Larry Holmes and boxing glory
SPORTS FOR ALL - Philip Ella Juico (The Philippine Star) - March 20, 2013 - 12:00am

An Associated Press (AP) report over the weekend stated that former heavyweight boxing champion Larry Holmes recently checked out of the St. Luke’s Hospital in Bethlehem Township in Easton, Pennsylvania after being hospitalized because of high blood sugar count.

The same report stated that the 63-year old Holmes felt “lightheaded and drowsy and his doctor sent him to the hospital.” Upon his return to his home, Holmes said he’s taking medication and following his doctor’s instructions to lose weight and eat right. He says blood sugar problems run in his family.  Fairly recent interviews and photos of Holmes show that the 6’3” “Easton Assassin” shows that he seems to be much heavier than his fighting weight of around 220 pounds during his heyday.

The news report on Holmes’s diabetic condition brought back memories of his colorful past and his role in popularizing boxing and making  his era one of the most exciting in boxing history. Born on November 3, 1949 in Cuthbert, Georgia, Holmes had an amateur record of 19-3 and took part in the 1972 Olympic Trials but failed to make it to the US team to the Munich Olympics after losing to Duane Bobick in his 22nd fight.  Holmes was eventually disqualified in the third round for excessive holding after receiving a warning for the same offense in the second canto.

Filipino boxing aficionados will certainly remember Holmes as one of Muhammad Ali’s sparring partners who joined Ali in Manila for the “Thrilla in Manila”. Holmes was in the undercard of the Ali-Joe Frazier fight at the Araneta Coliseum (which was unilaterally renamed Philippine Coliseum by Ferdinand Marcos who was three years into his martial law administration) on October 1, 1975. Holmes won by TKO over Rodney Bobick in the sixth round. It was Holmes 17th straight victory and this winning streak would go all the way up to his 48th fight against Carl Williams whom he beat by unanimous decision.

Holmes lost his chance to equal Rocky Marciano’s 49-fight winning streak when he lost by split decision to the souped-up light heavyweight, Michael Spinks in a contest for The Ring and International Boxing Federation heavyweight crowns. It was reported that after the fight, Holmes bitterly said that “Rocky Marciano couldn’t carry my jockstrap.” Holmes would later apologized for the uncalled for remark.

It was not going to be the first time that Holmes would utter remarks that would reveal that he didn’t get the credit he deserved. Writer James Slater states that “strangely enough, back when all-time great Larry Holmes was plying his trade in the late ‘70s and early-to-mid 1980’s, fans and experts were complaining how the heavyweight division was on its downside: that the great fighters had pretty much all gone. Holmes himself is still angry today over the way he failed, as he puts it, “to get his just due.”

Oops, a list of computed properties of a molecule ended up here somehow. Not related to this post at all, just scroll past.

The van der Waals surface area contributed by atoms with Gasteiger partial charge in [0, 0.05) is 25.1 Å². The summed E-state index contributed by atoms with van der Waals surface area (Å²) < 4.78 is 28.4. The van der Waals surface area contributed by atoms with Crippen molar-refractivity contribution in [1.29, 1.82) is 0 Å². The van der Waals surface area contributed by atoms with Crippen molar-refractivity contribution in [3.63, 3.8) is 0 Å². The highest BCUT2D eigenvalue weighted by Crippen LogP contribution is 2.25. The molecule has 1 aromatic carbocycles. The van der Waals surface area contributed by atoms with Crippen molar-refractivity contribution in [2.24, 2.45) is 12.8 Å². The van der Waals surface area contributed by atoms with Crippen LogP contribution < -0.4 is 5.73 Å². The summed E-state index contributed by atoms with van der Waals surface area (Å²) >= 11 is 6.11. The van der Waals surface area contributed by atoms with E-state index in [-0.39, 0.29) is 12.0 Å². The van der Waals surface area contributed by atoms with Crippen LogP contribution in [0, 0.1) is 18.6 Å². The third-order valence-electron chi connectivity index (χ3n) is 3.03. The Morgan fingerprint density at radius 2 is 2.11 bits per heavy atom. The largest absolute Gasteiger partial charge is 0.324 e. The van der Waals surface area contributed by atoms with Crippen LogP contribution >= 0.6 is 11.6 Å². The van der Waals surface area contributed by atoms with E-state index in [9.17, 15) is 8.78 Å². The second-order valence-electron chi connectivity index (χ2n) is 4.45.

As if to belie Holmes’s remarks, Slater continues that “today however, fans would give anything to see a fighter like Holmes – and the guys he fought such as Tim Witherspoon (a great battle), Earnie Shavers (probably the heaviest hitter in boxing history), Mike Weaver, etc – in action. In fact today, fans look back at Holmes’s era as a great era indeed. Larry himself sure does, and, in a recent interview with Leighton Ginn of The Desert Sun, “The Easton Assassin” spoke of how bad the heavyweight division is today – to the extent that the man on the street no longer knows who the world heavyweight champion actually is!” Holmes states that the Klitschko brothers aren’t carrying the sport.

Slater however adds that “Larry may be guilty of over exaggerating as he claims the currently bad condition of boxing (as fans know the Klitschko brothers are huge stars all over Europe), where not only the heavyweight division but all of boxing currently thrives.” Holmes rues the fact that, as pointed out by Slater, America no longer plays a massive role in the heavyweight division.

Holmes, whose left jab is considered one of the best in boxing, was World Boxing Council heavyweight champion from 1978 to 1983, The Ring heavyweight titleholder from 1980 to 1985 and the International Boxing Federation champion from 1983 to 1985. He was a busy champion, having defended his titles successfully 20 times. Joe Louis won 25 of his title defenses.

Some pundits state that Ali’s ill-fated fight against Holmes on October 2, 1980 to regain the heavyweight crown for a record fourth time may have contributed to Ali’s eventual development of Parkinson’s Syndrome who was then 38 years old. Holmes who won all 10 rounds felt bad about battering his former boss.

A left Everlast 16-ounce boxing glove autographed by Holmes encased in glass sits in our family living room and serves as a personal reminder of one of the world’s best heavyweight fighters.


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